New research shows massive ad campaign didn't reduce meth use

Sep 20, 2010

( -- In 2005, Montana had one of the highest rates of methamphetamine use in the United States. Private funds were used to launch a public awareness campaign, and public dollars followed. Seven other states launched similar projects. Millions have been spent on advertisements.

However, by the time the Montana Meth Project got started, the rate of usage was already declining, and a new study from the University of Washington indicates the project didn't affect use of the drug.

"Methamphetamine use was trending downward already, and the research shows that the project has had no discernable impact on meth use," said D. Mark Anderson, a UW doctoral student in economics whose study is published in the September issue of the Journal of Health Economics.

The Montana Meth Project, launched in 2005, aims to educate Montana residents, particularly young people, about the harm methamphetamine causes.

But Anderson said the project had not been empirically and rigorously scrutinized until his study.

The primary element of the campaign has been graphic advertisements saturating radio, television and print outlets around the state. The ads depict decay of users' bodies, young girls selling themselves to older men for meth, teens committing violent crimes to support meth habits and groups of meth users allowing their friends to die. Evaluations of the project suggest that the ads reach 70 to 90 percent of the state's teenage population three to five times weekly.

After the Montana Meth Project launched its initial campaign, Arizona launched a similar one, followed by Idaho, Illinois, Wyoming, Colorado, Hawaii and, this past March, Georgia.

In the Midwest and Western states, methamphetamine is the dominant drug problem, according to research published in the Journal of Addictive Diseases.

A 2007 survey conducted by the National Association of Counties showed 47 percent of county sheriffs reporting methamphetamine their No. 1 drug problem. That percentage was higher than marijuana (22 percent), cocaine (21 percent) and heroin (2 percent) combined.

To assess the impact of the project on teen methamphetamine use, Anderson used data from Youth Risk Behavior Surveys. Nationally, the surveys are conducted by the Centers for Disease Control and Prevention, and at the state level by education and health agencies. Using these data, Anderson compared the rate of methamphetamine use in Montana to rates across the nation and in nearby states.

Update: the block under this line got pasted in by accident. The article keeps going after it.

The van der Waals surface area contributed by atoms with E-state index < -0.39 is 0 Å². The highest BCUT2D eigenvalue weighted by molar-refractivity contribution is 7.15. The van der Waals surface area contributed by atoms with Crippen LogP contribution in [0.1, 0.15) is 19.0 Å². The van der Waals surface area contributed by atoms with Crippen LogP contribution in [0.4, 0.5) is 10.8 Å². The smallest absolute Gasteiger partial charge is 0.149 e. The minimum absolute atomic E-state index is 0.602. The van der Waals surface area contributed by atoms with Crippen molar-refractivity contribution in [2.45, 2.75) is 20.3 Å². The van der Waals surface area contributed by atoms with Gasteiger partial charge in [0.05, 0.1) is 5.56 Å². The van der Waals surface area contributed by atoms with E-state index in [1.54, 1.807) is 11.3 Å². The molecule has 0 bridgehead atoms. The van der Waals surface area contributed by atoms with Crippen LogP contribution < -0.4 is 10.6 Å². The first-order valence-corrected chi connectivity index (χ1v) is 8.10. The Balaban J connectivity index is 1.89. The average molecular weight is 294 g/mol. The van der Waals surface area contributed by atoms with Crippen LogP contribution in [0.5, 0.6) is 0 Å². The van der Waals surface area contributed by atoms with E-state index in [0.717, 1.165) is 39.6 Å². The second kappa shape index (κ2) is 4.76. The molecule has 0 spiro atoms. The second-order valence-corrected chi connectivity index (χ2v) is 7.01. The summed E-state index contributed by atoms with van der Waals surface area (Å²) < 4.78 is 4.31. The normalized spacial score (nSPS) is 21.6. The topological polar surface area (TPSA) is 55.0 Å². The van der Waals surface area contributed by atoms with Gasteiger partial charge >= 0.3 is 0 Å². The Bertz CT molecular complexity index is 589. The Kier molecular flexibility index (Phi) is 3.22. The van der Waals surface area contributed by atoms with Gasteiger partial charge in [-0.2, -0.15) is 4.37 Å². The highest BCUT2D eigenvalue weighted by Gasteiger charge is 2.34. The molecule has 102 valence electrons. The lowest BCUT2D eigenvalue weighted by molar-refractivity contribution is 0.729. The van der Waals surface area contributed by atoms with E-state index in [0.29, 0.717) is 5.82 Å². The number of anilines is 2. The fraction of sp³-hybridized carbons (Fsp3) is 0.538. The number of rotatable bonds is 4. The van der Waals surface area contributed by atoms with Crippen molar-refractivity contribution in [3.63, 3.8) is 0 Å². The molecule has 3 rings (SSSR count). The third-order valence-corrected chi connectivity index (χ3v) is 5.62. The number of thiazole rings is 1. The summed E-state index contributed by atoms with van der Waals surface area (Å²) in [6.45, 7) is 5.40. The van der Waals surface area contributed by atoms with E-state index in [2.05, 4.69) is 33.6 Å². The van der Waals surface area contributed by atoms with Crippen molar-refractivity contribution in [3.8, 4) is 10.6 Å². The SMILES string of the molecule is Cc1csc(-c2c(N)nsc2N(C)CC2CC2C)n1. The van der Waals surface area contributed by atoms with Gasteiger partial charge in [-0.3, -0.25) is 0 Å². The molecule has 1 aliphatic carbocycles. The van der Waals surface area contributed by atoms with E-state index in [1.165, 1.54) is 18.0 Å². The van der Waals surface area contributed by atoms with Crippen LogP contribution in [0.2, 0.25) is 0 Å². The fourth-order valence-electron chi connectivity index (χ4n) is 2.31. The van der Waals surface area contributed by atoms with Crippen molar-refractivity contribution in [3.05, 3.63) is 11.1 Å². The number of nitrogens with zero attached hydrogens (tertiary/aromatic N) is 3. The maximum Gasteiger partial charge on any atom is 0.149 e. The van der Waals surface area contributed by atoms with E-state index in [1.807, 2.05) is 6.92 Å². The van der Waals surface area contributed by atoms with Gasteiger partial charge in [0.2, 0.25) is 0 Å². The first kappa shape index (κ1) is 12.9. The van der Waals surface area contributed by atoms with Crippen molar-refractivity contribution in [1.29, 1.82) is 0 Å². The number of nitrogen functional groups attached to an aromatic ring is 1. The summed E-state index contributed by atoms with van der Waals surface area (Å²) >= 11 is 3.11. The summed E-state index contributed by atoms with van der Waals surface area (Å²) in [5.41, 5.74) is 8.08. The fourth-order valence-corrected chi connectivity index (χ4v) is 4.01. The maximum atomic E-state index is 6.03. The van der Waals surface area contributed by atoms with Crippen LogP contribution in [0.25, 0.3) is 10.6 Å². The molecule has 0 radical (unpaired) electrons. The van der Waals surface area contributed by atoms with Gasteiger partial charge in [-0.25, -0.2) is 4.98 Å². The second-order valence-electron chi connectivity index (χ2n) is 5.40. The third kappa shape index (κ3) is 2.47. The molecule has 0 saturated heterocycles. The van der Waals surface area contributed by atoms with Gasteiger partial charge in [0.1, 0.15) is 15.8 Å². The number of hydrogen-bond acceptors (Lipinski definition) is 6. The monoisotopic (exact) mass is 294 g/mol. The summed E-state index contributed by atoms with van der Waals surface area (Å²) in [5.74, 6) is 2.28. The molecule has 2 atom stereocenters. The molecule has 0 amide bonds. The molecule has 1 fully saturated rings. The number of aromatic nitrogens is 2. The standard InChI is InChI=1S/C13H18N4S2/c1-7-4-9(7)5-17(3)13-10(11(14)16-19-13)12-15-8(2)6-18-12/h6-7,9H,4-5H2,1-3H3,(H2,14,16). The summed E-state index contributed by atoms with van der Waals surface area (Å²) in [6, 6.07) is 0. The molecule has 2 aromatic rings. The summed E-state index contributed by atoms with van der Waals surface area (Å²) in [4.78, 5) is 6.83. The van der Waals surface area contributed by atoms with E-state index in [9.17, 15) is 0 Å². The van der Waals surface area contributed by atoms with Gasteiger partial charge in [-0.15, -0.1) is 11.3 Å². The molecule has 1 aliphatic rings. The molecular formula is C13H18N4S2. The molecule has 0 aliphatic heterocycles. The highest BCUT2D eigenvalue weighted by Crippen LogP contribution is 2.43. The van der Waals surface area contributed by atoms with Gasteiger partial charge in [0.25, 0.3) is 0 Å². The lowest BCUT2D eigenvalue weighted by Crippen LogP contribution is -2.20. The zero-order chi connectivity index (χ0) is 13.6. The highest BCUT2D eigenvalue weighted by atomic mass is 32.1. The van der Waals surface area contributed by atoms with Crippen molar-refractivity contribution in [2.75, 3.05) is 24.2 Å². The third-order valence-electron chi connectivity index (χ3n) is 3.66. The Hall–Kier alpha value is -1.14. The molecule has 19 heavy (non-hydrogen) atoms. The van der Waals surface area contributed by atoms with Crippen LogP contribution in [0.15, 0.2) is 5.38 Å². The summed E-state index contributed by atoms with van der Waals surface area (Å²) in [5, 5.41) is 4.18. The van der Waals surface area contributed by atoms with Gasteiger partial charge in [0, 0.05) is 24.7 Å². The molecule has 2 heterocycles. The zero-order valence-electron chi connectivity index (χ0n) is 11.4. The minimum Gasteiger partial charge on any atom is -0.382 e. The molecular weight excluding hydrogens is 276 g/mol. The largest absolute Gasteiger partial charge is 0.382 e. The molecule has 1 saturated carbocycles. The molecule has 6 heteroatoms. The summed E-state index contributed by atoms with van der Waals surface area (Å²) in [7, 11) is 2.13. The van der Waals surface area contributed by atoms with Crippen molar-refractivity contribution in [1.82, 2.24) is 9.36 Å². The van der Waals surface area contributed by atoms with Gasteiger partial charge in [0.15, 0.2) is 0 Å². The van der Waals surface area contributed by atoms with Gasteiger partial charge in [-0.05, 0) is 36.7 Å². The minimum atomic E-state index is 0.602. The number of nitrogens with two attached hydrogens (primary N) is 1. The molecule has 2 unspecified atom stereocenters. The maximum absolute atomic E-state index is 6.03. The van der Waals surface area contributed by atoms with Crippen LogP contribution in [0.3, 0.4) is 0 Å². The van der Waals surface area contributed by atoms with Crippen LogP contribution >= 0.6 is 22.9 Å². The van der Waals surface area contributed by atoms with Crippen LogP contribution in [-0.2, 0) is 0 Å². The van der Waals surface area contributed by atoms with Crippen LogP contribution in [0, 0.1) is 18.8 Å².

Wyoming and North Dakota, which are demographically comparable to Montana and had no anti-methamphetamine projects until 2008, were used as controls in the study. Their methamphetamine rates largely paralleled those of Montana, showing gradually less use of meth from 1999 through 2009.

Study results also show that the Montana Meth Project has had no influence on usage rates for other substances such as cocaine, heroin and household inhalants.

Anderson additionally analyzed drug treatment admission reports from the U.S. Department of Health and Human Services. Drug treatment providers that receive federal funding perform methamphetamine testing in admissions and then include results in reports to the federal government. Using those results, Anderson found that the Montana Meth Project had no discernable effect on meth use among Montana residents ages 15 to 29. The findings suggest that other factors, such as increased policing that occurred before the project, are more likely to have contributed to decreased use of methamphetamine.

"Perhaps," Anderson said, "word got around on the street, long before the campaign was adopted, that meth is devastating. Future research, perhaps of meth projects in the other states, should determine whether factors that preceded the campaigns contributed to decreases in usage."

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